Sony Hit With SRAM Subpoena

Sony Corp.  joined a growing list Tuesday of static random access memory (SRAM) chipmakers touched by a Department of Justice (DoJ) antitrust investigation.

The Japanese electronics giant confirmed it had received a subpoena from the DoJ seeking information about Sony’s SRAM business. The DoJ has already issued similar subpoenas to Samsung, Mitsubishi, Toshiba and Cypress Semiconductor.

While not confirming specific subpoenas, a DoJ spokesman told, “The antitrust division [of the DoJ] is investigating the possibility of anticompetitive practices in the SRAM industry.”

SRAM  is a faster, though more expensive, type of computer memory than dynamic random access memory (DRAM) used in personal computers, disk drives and networking equipment.

In a brief statement, Sony said it “intends to cooperate fully with the DoJ in what appears to be an industry-wide inquiry.”

The other companies issued subpoenas have also pledged to cooperate with the investigation.

The new SRAM antitrust probe follows the DoJ’s ongoing two-year investigation into price fixing in the DRAM chip industry.

To date, the probe has resulted in Korean-based Samsung and Hynix, Japan’s Elpida and Infineon of Germany pleading guilty. The companies have paid a combined $729 million in criminal fines.

In addition, 13 former executives from the four companies and a former executive from U.S.-based Micron have pleaded guilty to conspiracy charges. All have been fined and sentenced to prison terms.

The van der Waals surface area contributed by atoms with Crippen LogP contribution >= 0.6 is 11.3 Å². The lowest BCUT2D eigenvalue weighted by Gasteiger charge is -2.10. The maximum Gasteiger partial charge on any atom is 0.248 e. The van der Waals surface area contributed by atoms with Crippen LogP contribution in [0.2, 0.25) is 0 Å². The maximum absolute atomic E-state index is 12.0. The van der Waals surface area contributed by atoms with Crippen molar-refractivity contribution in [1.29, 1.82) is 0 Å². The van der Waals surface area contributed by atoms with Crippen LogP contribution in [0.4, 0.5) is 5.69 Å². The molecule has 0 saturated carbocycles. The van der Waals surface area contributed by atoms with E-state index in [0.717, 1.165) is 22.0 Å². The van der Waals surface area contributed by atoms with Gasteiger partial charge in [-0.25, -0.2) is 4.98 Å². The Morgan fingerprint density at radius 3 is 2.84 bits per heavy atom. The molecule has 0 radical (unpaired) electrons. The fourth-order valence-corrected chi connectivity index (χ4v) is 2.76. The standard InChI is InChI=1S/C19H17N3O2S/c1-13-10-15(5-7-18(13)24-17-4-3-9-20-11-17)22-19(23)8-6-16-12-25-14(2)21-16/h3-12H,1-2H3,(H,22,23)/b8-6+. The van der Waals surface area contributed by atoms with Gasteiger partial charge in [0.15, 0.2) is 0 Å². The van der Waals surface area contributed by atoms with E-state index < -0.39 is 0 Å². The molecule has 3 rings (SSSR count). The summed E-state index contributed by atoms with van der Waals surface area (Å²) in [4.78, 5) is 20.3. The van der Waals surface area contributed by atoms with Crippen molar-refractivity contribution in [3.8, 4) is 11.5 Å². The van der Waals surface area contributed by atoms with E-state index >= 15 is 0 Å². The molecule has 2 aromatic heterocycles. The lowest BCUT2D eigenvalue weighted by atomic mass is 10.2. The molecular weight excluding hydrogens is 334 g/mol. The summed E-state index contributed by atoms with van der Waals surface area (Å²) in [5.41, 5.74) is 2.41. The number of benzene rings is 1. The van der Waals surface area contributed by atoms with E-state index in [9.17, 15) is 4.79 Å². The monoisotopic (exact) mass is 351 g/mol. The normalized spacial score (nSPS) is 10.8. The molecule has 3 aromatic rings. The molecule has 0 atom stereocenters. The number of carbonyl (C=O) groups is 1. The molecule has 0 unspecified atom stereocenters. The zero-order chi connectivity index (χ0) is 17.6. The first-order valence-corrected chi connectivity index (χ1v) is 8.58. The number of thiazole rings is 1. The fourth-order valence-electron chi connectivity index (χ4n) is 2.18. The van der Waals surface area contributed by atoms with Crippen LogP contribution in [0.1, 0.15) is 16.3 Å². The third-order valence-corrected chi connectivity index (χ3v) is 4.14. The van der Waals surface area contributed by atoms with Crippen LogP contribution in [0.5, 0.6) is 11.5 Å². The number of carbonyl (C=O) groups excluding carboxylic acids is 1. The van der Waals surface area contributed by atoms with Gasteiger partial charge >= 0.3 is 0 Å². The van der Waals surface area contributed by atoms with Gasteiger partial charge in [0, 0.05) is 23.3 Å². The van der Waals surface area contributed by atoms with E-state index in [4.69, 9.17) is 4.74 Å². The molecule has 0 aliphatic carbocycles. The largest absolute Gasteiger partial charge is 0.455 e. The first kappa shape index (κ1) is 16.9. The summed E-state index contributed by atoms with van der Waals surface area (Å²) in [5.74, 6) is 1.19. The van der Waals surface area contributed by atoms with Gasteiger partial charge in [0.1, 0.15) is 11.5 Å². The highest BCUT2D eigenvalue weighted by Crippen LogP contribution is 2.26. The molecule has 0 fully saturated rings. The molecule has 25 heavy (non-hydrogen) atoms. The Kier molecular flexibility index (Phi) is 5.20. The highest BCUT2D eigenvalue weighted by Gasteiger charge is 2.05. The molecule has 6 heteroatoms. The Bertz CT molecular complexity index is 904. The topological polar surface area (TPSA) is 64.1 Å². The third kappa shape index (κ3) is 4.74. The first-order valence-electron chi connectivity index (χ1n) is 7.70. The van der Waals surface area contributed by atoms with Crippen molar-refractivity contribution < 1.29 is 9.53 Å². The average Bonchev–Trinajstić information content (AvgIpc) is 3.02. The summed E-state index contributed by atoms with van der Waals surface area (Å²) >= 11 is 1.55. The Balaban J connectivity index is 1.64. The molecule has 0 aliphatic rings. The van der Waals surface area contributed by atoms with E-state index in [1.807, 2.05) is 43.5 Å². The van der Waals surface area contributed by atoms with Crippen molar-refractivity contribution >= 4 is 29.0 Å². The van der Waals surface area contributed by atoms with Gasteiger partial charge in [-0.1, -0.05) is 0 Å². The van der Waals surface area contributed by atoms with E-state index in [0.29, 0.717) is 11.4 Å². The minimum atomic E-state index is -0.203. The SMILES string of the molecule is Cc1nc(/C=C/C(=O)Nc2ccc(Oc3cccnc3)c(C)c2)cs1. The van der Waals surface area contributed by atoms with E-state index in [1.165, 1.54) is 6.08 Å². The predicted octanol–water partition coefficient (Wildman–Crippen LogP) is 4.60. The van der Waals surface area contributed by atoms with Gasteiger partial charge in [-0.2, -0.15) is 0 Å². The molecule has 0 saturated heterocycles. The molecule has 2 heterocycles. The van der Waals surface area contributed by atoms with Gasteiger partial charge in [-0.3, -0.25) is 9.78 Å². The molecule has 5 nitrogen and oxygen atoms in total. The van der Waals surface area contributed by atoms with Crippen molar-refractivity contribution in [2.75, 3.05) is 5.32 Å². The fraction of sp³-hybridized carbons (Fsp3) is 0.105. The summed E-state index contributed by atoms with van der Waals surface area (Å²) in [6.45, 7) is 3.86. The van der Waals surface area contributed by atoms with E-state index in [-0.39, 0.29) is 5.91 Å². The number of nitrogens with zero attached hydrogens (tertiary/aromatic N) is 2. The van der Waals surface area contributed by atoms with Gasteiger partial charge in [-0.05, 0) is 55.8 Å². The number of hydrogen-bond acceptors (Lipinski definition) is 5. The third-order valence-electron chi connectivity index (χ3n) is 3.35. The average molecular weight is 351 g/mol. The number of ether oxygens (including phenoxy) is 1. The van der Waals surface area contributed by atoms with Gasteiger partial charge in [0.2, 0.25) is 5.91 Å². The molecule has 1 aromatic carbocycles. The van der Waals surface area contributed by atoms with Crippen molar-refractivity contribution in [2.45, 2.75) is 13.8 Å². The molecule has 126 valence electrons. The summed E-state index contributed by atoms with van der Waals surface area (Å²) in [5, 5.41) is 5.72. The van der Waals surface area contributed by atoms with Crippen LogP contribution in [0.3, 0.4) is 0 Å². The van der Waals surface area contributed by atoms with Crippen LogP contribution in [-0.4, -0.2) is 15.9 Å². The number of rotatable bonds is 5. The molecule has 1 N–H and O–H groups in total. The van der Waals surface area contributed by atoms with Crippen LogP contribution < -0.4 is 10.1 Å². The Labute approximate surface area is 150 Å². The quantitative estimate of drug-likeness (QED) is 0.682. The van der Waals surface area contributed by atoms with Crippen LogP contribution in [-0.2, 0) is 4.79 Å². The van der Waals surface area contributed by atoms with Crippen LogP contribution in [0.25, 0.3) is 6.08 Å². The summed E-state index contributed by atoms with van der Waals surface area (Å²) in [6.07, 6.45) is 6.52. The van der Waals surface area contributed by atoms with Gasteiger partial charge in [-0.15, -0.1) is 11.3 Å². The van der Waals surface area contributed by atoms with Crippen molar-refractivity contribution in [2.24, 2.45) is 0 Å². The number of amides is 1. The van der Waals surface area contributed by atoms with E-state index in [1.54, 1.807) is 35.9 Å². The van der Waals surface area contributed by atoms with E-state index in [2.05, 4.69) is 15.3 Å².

Earlier this month, a San Francisco grand jury indicted two more former Samsung executives and a Hynix official in the investigation. If convicted, all three face maximum jail terms of three years and fines of $350,000 each.

Sony’s possible involvement in an antitrust investigation adds to the company’s growing list of woes.

Last summer, computer makers including Apple, Dell, Lenovo, Toshiba and Panasonic all announced product recalls in the millions because of faulty, overheating Sony lithium-ion batteries installed in their machines.

In addition, Sony has delayed the launch and reduced the shipment goals of its next generation PlayStation 3 console.

The worldwide battery recalls and the delayed PlayStation launch led to a 94 percent drop in profits for Sony in the third quarter.

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